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Across the Pond: An Englishman's View of America Hardcover – June 24, 2013


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Product Details

  • Hardcover: 192 pages
  • Publisher: W. W. Norton & Company; 1 edition (June 24, 2013)
  • Language: English
  • ISBN-10: 0393088987
  • ISBN-13: 978-0393088984
  • Product Dimensions: 8.6 x 5.6 x 0.7 inches
  • Shipping Weight: 12 ounces (View shipping rates and policies)
  • Average Customer Review: 3.4 out of 5 stars  See all reviews (18 customer reviews)
  • Amazon Best Sellers Rank: #791,241 in Books (See Top 100 in Books)

Editorial Reviews

From Booklist

Eagleton has taught at top universities, authored 40-plus books, and feuded with, among others, Richard Dawkins and Martin Amis. He’s a Marxist and a Catholic (or at least was raised as one), and he traces his roots not to Manchester, where he grew up, but to Galway, from which his family migrated. So when Eagleton follows Tocqueville and Dickens in anatomizing the American attitudes and anomalies, he employs a complex collection of tools and perspectives. Across the Pond explores the language the U.S., the UK, and Ireland (where the author now lives) share but use quite differently. It ponders these nations’ utterly distinct notions of the relationships between body and mind, mind and will, and will and reality, and their relative fondness for comedy and tragedy, satire and “the gag.” Henry James figures here, but so do Thomas Aquinas and Milan Kundera. Eagleton sees much to admire in the U.S.—plus contradictions, hypocrisies, and refusals to face reality that deserve scorn. He closes with “Modest Proposals” that urge Americans to learn, among other things, “how to mock themselves” and “how to use a teapot.” --Mary Carroll

Review

“Incisive and honest… Eagleton’s contribution to the persistent subgenre of Toquevillian analysis: the European curmudgeon’s critical, ultimately appreciative and, in Eagleton’s case, loving guide to the wacky Yanks and their nation.” (Michael Washburn - Boston Globe)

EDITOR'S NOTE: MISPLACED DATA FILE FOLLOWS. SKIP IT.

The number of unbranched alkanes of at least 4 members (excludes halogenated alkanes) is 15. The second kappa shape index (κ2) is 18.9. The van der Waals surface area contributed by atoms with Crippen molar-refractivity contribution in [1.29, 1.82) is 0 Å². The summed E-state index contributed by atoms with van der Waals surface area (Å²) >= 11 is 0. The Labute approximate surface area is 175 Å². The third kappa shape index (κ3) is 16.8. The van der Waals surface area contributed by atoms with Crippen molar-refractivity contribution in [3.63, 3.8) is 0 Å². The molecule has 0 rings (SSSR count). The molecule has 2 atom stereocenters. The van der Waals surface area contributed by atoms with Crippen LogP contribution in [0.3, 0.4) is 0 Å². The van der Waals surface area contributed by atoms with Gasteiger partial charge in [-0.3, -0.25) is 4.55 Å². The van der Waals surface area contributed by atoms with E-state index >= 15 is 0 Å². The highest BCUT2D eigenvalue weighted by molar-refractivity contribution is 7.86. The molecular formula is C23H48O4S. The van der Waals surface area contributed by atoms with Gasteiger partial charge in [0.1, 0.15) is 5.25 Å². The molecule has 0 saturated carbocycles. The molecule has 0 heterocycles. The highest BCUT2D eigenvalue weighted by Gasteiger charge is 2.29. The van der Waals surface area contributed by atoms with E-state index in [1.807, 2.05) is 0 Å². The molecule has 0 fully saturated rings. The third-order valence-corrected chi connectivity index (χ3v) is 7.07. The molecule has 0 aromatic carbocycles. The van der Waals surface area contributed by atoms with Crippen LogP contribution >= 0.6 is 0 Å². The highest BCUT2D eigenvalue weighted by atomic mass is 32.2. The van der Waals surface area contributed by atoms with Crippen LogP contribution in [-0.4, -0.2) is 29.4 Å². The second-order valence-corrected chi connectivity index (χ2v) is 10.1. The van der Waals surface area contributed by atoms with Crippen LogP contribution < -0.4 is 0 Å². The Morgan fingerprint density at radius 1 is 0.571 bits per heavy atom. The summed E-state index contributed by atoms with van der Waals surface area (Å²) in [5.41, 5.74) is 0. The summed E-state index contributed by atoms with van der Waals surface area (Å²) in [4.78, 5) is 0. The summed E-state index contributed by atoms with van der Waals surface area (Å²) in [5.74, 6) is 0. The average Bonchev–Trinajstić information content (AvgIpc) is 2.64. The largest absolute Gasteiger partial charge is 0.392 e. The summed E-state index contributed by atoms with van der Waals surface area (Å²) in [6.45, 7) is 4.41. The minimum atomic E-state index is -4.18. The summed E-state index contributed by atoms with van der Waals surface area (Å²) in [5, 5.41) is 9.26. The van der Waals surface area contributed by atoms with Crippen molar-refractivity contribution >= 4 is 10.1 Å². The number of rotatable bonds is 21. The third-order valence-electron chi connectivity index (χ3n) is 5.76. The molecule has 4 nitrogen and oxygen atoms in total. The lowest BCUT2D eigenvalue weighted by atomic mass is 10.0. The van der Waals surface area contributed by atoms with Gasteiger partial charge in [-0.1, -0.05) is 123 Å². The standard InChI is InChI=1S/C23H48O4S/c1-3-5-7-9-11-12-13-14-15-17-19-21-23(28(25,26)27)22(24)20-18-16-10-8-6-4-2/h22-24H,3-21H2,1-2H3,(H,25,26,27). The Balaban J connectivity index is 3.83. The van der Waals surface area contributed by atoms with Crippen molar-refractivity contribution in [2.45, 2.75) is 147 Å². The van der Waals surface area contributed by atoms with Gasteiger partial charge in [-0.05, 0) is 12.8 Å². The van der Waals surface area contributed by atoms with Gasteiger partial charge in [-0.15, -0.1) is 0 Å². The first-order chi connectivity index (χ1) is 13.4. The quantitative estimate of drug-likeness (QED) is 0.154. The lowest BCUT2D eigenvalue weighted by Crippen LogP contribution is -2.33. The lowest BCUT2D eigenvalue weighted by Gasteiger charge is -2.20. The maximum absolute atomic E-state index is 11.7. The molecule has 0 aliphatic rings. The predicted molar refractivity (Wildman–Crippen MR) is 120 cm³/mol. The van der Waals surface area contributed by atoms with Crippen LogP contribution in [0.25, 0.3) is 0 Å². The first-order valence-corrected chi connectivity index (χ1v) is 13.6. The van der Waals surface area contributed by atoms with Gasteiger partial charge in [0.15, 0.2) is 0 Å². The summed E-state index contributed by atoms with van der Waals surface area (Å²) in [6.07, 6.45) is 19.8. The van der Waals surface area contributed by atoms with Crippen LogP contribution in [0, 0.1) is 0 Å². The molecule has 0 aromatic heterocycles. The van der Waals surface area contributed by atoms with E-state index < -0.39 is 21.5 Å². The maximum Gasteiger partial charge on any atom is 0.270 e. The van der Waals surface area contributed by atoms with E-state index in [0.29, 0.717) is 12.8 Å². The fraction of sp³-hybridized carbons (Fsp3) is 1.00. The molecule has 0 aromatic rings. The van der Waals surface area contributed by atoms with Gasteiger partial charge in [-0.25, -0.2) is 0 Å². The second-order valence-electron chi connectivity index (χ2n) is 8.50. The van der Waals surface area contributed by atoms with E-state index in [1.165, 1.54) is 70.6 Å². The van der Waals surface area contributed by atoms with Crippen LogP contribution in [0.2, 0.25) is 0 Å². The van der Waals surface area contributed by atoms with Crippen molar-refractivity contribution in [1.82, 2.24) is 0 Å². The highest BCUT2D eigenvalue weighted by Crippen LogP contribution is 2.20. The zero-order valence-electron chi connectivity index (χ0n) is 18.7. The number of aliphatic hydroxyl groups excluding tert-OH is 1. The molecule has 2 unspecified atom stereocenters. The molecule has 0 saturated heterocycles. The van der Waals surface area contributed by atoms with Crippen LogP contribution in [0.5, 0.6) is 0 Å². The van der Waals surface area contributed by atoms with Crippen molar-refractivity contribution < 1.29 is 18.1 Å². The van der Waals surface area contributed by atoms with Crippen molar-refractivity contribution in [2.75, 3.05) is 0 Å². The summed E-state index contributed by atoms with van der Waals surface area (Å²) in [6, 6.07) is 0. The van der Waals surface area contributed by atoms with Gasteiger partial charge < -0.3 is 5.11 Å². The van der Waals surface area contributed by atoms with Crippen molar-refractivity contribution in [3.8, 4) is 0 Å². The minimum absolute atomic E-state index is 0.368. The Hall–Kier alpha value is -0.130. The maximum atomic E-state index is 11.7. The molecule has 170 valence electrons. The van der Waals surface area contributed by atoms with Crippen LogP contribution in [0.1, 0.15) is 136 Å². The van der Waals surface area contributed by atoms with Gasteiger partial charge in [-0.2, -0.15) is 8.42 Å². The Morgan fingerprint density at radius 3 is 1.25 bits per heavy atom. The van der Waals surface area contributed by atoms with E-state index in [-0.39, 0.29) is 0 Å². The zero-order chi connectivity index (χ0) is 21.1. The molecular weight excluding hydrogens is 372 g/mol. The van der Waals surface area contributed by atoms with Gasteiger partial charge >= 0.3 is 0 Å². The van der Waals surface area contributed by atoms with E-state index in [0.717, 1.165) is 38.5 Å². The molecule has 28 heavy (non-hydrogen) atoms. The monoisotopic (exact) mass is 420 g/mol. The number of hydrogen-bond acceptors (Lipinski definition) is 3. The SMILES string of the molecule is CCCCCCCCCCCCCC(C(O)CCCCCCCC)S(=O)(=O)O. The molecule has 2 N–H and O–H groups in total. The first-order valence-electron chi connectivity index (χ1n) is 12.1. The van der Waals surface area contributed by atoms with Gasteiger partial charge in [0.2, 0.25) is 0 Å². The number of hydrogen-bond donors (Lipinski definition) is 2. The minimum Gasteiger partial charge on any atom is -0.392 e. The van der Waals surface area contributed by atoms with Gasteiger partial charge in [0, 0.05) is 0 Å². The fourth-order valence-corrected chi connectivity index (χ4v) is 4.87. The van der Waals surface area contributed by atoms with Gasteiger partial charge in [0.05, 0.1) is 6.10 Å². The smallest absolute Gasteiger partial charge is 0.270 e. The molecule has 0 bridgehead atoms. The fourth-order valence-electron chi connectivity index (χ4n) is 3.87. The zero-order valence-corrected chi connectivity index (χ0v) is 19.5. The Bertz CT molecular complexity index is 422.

“[Eagleton is] clearly a writer who enjoys being a provocateur: there’s something to argue with on pretty much every page of Across the Pond, and usually something downright hilarious, too. Great stuff…Terry Eagleton is a funny man.” (Geoff Nicholson - Los Angeles Review of Books)

“Terry Eagleton has a gift for the kind of generalizations that at first appear outrageous but seem, on reflection, annoyingly perceptive. Were I one of the expressive Americans he describes, I’d call this book awesome; as a constipated Brit, I’m inclined to say that it is not at all bad.” (Henry Hitchings, author, The Secret Life of Words)

“His mode is that of a jocular anthropologist, pint in hand, chattily offering up his opinions.” (David Wolf - The New Republic)

More About the Author

Terry Eagleton is John Edward Taylor Professor of English Literature at the University of Manchester. His numerous books include The Meaning of Life, How to Read a Poem, and After Theory.

Customer Reviews

Maybe it get better - I'm not done yet.
Carl Mortensen
Trenchant observations of the US from an English perspective presented with a highly intelligent (and very British) sense of humor.
Roger H. Voelker
That was pretty much full of tripe, too.
M. R. Jones

Most Helpful Customer Reviews

51 of 64 people found the following review helpful By Black Swan on May 26, 2013
Format: Hardcover Verified Purchase
I am British and have lived in the US for ten years, so you would think the content of this book would be resonant with my own experiences. The perspective offered is quirky, anecdotal, amateurish and generalizes the highly personal observations and opinions of the author in a rather grating way. Both his description of typical British and American attitudes and behavior seemed off the mark much of the time. He is very anchored in his own generation and the specific places in each very diverse country he has been to. His humor is not really very funny, despite his trying very hard. There is also an undercurrent of superiority and mean-ness that is off-putting. He claims, for instance, that Americans use the word kids too much instead of children. First of all, who cares? Secondly in Glasgow, where I grew up, the childrens' hospital was referred to as the "Sick Kids", whereas my childrens' pre-school in the US always uses the word children in published materials, classroom reports and parent-teacher meetings. Reading between the lines I would guess he was only in the US for a few years at the most, didn't really fit in or enjoy it and his motivation in writing the book was to press home the point "you're not as great as you think" to Americans. Well, my guess is most of them don't care. This may find a readership with Brits and Irish who aren't that high on America, but even they will probably find it dreary and pedantic.
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5 of 6 people found the following review helpful By Raminak on June 29, 2013
Format: Kindle Edition Verified Purchase